So she was really happy about that and it was just a lot of fun to, to be in that environment again, as some of you know, I was a teacher for a number of years before pursuing voiceover, so it was nice to be in a school environment and working with kids again.
Paul Stefano: [00:11:12] Yeah, it’s definitely refreshing when you get a chance to do that.
So, as I said, I had this big pile of cards here. I’m going to read a few just at random, um, and we’ll see which ones are funny and which ones are bad. So this one says, ‘Dear Mr. Stefano, I thought it was really funny how you talked into the mic. I also really enjoyed how you let other students talk in funny voices and I really enjoyed hearing about what you do and appreciate you coming out to the school.’
Thank you so much. That was cool. Um, ‘Dear Mr. Stefano, thank you for coming in and speaking to us today. I felt the scripts you gave us today gave us a real, a real taste of voice acting. You made today very fun and voice acting seemed like a great job to have.’ That’s cool. Let’s see if I can find a negative one.
‘Dear Mr.Stefano, thank you so much for taking time out of your life and teaching us about your career. I appreciate it. How you actually demonstrate your job to us. You were the only teacher of mine that did that.’ Oh, that’s cool.
Sean Daeley: [00:12:03] That’s cool.
Paul Stefano: [00:12:04] Yeah. I noticed, I looked, as I walked around the other sessions, there was a bunch of people being talked at, teachers just standing up, I mean, parents just standing up and explaining what they did.
So I knew that… I would be a hit for that. Let’s see, ‘Dear Mr. Stefano, I really think acting and voice acting is for me. I love being able to be creative. And what I’m thankful for is that you showed us more about voice acting.’ Oh, that’s cool. So that’s just a little taste. Um, I will share with you that I went back to pick up my son for a doctor’s appointment, I think last week. And, uh, we had, we were leaving early, and I was standing in the hallway waiting for him to show up from his locker, and one of the girls, I guess who was in my session, said, ‘Oh, hi, Mr. Voice Acting Guy. How are you?’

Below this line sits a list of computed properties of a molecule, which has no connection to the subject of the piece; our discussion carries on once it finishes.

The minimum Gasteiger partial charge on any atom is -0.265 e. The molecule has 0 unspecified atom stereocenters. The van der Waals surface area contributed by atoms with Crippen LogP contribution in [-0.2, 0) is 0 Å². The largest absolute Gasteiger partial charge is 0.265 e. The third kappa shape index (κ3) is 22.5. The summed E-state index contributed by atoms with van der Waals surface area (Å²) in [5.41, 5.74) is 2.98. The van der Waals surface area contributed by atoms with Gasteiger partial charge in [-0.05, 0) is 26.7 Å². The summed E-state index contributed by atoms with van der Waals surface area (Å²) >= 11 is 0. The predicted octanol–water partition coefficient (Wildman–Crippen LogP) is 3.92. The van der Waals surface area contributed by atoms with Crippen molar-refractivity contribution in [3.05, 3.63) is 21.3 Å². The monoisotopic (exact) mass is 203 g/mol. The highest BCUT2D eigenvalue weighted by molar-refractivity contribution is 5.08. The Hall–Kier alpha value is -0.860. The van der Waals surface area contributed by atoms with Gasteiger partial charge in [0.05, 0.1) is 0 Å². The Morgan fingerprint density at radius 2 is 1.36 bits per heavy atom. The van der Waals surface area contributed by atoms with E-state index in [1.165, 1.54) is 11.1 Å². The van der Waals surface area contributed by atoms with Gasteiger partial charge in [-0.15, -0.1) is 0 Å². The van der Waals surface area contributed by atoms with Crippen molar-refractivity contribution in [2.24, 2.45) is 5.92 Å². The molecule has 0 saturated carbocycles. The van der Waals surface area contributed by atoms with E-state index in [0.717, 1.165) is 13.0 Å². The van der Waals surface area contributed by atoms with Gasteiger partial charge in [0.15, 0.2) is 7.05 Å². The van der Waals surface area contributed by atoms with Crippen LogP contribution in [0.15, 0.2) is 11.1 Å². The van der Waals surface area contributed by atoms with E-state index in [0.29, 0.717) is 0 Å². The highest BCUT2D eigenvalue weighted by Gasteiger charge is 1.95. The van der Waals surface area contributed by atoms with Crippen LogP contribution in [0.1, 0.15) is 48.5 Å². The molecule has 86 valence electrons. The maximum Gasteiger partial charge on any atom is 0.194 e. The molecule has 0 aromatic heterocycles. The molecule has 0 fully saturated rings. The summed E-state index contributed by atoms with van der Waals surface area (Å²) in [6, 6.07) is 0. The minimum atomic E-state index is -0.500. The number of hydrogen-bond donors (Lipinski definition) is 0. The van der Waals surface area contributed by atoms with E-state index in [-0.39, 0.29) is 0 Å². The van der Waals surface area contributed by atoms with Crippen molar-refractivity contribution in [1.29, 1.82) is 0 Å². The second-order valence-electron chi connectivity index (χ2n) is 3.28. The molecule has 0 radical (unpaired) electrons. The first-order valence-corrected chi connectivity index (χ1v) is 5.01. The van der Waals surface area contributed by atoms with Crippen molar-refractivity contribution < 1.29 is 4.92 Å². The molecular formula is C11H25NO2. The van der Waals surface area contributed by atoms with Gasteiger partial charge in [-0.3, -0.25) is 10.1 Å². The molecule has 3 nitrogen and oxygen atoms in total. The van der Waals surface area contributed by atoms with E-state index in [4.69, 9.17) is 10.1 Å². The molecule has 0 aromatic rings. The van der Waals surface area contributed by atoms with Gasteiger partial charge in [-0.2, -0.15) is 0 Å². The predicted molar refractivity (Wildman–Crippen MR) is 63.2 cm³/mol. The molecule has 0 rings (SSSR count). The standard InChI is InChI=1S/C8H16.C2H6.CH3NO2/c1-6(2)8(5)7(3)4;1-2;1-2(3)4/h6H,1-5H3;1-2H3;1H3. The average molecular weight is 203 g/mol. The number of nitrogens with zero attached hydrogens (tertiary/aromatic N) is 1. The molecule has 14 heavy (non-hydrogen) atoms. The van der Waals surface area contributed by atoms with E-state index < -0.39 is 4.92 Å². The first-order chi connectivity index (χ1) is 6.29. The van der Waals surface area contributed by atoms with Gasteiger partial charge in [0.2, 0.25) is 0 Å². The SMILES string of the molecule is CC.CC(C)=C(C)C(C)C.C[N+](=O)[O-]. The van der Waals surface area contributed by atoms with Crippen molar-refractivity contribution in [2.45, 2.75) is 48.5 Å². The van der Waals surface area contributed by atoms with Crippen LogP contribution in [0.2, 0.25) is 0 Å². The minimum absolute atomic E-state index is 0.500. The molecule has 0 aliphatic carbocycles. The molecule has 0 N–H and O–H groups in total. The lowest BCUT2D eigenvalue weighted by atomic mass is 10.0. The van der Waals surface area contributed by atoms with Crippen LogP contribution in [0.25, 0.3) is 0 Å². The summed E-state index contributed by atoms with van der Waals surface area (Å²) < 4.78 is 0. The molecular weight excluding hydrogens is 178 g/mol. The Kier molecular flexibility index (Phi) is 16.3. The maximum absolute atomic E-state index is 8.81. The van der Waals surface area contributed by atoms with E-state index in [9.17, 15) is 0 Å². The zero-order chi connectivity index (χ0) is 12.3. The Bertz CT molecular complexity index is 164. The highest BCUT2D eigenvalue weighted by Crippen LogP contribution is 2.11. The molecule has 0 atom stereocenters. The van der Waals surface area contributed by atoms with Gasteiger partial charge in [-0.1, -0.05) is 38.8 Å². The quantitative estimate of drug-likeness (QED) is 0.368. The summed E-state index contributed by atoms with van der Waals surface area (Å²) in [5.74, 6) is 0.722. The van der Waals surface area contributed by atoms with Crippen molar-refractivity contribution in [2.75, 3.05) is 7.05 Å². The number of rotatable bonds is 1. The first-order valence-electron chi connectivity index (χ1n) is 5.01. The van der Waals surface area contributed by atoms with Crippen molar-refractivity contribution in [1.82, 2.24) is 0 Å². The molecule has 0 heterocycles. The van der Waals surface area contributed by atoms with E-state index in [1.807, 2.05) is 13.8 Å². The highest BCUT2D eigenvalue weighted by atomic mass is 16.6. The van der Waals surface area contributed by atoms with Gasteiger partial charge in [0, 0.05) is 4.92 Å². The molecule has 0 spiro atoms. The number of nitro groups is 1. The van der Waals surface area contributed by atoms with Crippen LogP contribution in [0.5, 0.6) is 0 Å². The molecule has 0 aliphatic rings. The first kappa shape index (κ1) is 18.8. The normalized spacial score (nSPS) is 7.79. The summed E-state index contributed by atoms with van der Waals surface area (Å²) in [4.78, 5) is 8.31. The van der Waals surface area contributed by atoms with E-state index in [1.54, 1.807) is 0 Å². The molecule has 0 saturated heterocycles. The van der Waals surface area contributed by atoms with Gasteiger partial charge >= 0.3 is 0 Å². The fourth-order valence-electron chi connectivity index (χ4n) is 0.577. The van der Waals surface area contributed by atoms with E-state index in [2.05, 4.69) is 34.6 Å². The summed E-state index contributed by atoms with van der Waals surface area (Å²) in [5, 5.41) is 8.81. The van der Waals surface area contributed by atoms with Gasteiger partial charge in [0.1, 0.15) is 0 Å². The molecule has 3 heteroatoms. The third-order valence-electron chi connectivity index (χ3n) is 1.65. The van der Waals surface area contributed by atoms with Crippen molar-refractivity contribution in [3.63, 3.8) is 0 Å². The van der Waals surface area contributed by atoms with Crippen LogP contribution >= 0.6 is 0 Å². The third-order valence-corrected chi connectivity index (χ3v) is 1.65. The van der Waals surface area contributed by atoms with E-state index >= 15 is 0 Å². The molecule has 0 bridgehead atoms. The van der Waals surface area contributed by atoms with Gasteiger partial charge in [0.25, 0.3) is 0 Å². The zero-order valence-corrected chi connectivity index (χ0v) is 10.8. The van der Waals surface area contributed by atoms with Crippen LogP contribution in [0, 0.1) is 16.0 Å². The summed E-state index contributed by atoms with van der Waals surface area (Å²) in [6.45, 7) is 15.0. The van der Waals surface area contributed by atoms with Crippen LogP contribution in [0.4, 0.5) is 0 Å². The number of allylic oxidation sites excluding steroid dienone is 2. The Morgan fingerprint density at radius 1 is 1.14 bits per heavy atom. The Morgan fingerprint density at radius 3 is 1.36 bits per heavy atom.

Sean Daeley: [00:12:43] That’s awesome! Must have been a memorable presentation.
Paul Stefano: [00:12:45] So yeah, really, really fun experience. If you have a chance to talk to the the ‘youts’ of today, I highly recommend it. It’ll be pretty rewarding for you too.
Sean Daeley: [00:12:53] And it’s a humbling experience as we were just talking about off mic. They’re brutally honest. So
Paul Stefano: [00:12:58] Yeah. Last year didn’t go nearly as well.
Sean Daeley: [00:13:00] Didn’t you say that you kind of shot yourself in the foot by comparing yourself to like Jim Dale or something like that?
Paul Stefano: [00:13:04] Yeah. Last year I played Jim Dale with me following, a version of my book, and they said, ‘Um… Is it supposed to sound monotone like that?’ And I said, ‘No, it’s not. It’s supposed to sound like Mr. Dale.’
Sean Daeley: [00:13:19] Oh, well.
Paul Stefano: [00:13:20] So that’s all that’s really going on in, uh, in my, in my VO world. But we do want to get to our interview with the talented Tracy Lindley in just a second. But before that, Sean, can you tell us a little bit about podcastdemos.com?
Sean Daeley: [00:13:34] Why, certainly, let me tell you about Podcast Demos.